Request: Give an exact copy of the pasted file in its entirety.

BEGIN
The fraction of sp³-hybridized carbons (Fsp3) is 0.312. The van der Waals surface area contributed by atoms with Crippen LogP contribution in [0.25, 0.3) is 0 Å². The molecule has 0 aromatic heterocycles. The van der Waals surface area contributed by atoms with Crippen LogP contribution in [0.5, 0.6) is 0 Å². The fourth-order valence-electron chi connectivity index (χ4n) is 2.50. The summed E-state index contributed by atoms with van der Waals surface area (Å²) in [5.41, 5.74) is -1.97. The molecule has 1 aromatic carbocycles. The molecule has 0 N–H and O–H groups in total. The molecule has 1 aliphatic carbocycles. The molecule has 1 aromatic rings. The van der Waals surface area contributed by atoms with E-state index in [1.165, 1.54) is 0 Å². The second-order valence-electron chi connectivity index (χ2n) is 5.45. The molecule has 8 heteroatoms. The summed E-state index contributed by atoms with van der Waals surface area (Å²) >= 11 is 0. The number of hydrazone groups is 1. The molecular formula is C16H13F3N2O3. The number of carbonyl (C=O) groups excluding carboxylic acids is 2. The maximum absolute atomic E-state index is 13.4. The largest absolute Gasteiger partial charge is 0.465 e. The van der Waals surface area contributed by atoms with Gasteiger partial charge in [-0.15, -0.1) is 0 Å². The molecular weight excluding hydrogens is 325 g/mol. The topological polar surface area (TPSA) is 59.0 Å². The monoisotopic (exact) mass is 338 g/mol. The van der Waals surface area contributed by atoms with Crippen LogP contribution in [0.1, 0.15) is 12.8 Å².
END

The fraction of sp³-hybridized carbons (Fsp3) is 0.312. The van der Waals surface area contributed by atoms with Crippen LogP contribution in [0.25, 0.3) is 0 Å². The molecule has 0 aromatic heterocycles. The van der Waals surface area contributed by atoms with Crippen LogP contribution in [0.5, 0.6) is 0 Å². The fourth-order valence-electron chi connectivity index (χ4n) is 2.50. The summed E-state index contributed by atoms with van der Waals surface area (Å²) in [5.41, 5.74) is -1.97. The molecule has 1 aromatic carbocycles. The molecule has 0 N–H and O–H groups in total. The molecule has 1 aliphatic carbocycles. The molecule has 1 aromatic rings. The van der Waals surface area contributed by atoms with E-state index in [1.165, 1.54) is 0 Å². The second-order valence-electron chi connectivity index (χ2n) is 5.45. The molecule has 8 heteroatoms. The summed E-state index contributed by atoms with van der Waals surface area (Å²) >= 11 is 0. The number of hydrazone groups is 1. The molecular formula is C16H13F3N2O3. The number of carbonyl (C=O) groups excluding carboxylic acids is 2. The maximum absolute atomic E-state index is 13.4. The largest absolute Gasteiger partial charge is 0.465 e. The van der Waals surface area contributed by atoms with Gasteiger partial charge in [-0.15, -0.1) is 0 Å². The molecular weight excluding hydrogens is 325 g/mol. The topological polar surface area (TPSA) is 59.0 Å². The monoisotopic (exact) mass is 338 g/mol. The van der Waals surface area contributed by atoms with Crippen LogP contribution in [0.1, 0.15) is 12.8 Å².